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“I Am Brahkis” Episode 18

The Adventures of an Intellectual Barbarian

Shadow comes bounding down the rise, having circled around the elk. They spot him and flinch, then run in a panic down the hill in my direction. I must react quickly. Springing up from cover, I raise my bow as I cut the elk off. The yearling is a few steps behind its mother, unsure of the best path to take without seeing her move first. That hesitation is its doom.

As the mother elk changes course and dashes aside to avoid me, its youngster pauses to assess me. During that instant, Shadow catches him and latches on to its flank with a violent, sure snap of his jaws. The elk’s rear legs buckle under the pressure of the wolf bearing down on it, extending its tongue in a pitiful wail, hoping its mother will save it. But that is not the way of the taiga and will be the last lesson this creature learns.

I have no need to waste an arrow; the young elk is not escaping from Shadow’s powerful jaws. Instead, I drop my bow, pull out my knife, and pounce forward to end things quickly. Wrapping an arm around the fawn’s neck, I pull it up tightly and slit its throat with my knife. Within a few breaths, the creature ceases struggling. Shadow releases his grip and licks his lips, already thinking about the taste of fresh meat.

He did much of the work and I will not deny him. I look for a piece to carve off as a reward, then scan the tree line for sings of the mother. She is nowhere to be seen, but no doubt knows she will never see her child again. As usual, I feel a brief sadness for that fact, but I know there will be others. Taking prey is the way of the wolf, and I cannot regret it.

Once I’ve gotten Shadow sated with a snack, I bind the elk’s front legs together, then do the same to the rear. Even a beast this young is worthy burden as sling it across my shoulders and rise. I’ll have to carry my bow and use the elk’s weight to help keep it in place. Shadow nips at the exposed flesh of his meal’s leg a few times, nearly toppling the prize from my grasp.

“I already gave you some!” I shout, hoping it’s enough to deter him. “You must learn the importance of providing for the clan.” He stares up at me and whines, but ceases his antics. I nod, hoping it’s resolved, but then nearly jump out of my skin when I turn and find a man standing two paces in front of me. The yearling carcass drops to the ground, providing Shadow with a brief victory.

It’s the Grackle. “Could you not do that?” I admonish, crouching to steady myself and setting my bow on the ground.

“My apologies. I needed to talk to you.”

“And you waited until I was loaded down and ready to leave?” I ask.

The Grackle shrugs. “I didn’t want to interrupt.”

It’s clear this Shaper is persistent – a quality I both admire and detest. Stubbornness is a trait I’m all-too familiar with. It runs throughout the Shadowwolf Clan, and I’ve inherited some myself. I stand and cross my arms, displaying mine. “All right, then, speak your mind – though I can guess what you’re going to say.” I doubt he’d threaten me directly, but I’m unsure what the Grackle is capable of if he becomes desperate.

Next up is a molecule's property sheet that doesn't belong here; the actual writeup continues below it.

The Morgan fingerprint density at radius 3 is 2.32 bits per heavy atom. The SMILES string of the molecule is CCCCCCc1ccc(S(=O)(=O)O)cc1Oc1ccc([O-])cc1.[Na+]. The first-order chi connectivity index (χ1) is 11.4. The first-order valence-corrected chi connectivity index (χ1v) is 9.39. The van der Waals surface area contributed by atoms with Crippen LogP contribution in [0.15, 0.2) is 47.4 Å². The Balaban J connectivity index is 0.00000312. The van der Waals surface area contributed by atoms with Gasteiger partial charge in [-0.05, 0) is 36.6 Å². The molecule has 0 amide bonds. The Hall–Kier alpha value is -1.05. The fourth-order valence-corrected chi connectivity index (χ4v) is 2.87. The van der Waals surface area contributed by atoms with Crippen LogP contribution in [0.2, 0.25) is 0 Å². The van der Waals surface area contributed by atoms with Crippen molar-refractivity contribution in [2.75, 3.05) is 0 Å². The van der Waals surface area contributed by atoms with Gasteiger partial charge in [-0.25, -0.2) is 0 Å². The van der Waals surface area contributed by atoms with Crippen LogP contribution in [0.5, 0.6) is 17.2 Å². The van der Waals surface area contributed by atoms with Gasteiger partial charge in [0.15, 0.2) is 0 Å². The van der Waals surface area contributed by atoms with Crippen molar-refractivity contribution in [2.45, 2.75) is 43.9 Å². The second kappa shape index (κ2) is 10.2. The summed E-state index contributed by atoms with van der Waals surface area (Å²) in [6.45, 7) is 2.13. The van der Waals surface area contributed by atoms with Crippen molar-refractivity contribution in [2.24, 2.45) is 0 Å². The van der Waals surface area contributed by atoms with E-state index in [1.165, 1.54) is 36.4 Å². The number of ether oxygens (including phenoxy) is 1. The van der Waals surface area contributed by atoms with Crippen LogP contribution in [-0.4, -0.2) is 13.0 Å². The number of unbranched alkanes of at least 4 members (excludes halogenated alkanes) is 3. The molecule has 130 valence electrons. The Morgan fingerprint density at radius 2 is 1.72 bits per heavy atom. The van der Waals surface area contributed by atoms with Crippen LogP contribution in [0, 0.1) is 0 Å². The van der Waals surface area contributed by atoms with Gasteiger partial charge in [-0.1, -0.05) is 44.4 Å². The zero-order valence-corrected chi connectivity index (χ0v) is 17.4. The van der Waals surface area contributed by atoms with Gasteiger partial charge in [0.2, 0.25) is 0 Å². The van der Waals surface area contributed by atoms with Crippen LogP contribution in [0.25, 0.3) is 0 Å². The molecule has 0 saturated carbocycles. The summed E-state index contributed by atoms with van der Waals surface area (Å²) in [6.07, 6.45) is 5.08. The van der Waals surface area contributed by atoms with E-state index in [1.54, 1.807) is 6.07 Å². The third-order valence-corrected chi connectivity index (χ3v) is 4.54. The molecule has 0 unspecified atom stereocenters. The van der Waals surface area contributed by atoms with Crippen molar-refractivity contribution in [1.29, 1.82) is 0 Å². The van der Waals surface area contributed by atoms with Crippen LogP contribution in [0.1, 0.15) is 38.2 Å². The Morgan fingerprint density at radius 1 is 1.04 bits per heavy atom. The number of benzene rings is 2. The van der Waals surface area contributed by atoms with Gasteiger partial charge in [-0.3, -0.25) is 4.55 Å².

“I think I’ve been approaching this in the wrong way to convince you,” he begins.

I shrug and raise my eyebrows. There’s an idea.

“You are hesitant to help mend the Great Mountain, because you think doing so means abandoning the needs of your people. You are right, Brahkis, in that the Shadowwolves need you… they just aren’t aware of how you can best serve them. You know how the snow melt in the early summer brings a rush to all the streams of the valley?”

Of course I do. It is a time of great bounty, when the rivers are flush with new salmon. I nod, cautiously allowing that perhaps I should give his words a fair chance.

“It will be the same with this danger, Brahkis. Though the Mountain might be days away, the monsters it has birthed will eventually flow down from it like the melting snow, and then it will be too late for all of us. You and Rhiannon, together, must stop this threat before both of your peoples are brought to ruin.”

It is hard to believe because I haven’t seen it with my own eyes, but my heart tells me this man speaks truth. I uncross my arms and place my fists on my hips. Shadow is still unabashedly gorging on the elk nearby. “Do Shapers always bring ill news?”

The Grackles smiles wryly and lifts his hands in surrender. “It is the uncanny result of far-reaching knowledge. What I was going to say, is that you need not trust only me. Why not return to your Spirit Shaman and seek his advice? If he suggests the same course of action, perhaps you will not regard it as folly?”

I laugh. “You clearly don’t know Yorilis.” Even though our reclusive Shaman has a reputation of madness, it does sound like a reasonable way to put my mind at ease. If Yorilis is at odds with the Grackle, perhaps hearing his opinion might grant me peace from this shape-shifting nuisance. If not…

“The problem is that, whether dealing with the threat of the Great Mountain is in the interest of my people, my chieftain has given me an order. I am to plan the assault on the Roaring Bears in the Golden Valley, before they establish a strong enough foothold to attack Treehorn Hall. If I abandon that duty, Rulgor may have me exiled.” Would that be a totally undesired outcome?

The Grackle nods as if he understands my plight. “Go to your Shaman,” he says. “I will do what I can to delay the strength of the Roaring Bears.”

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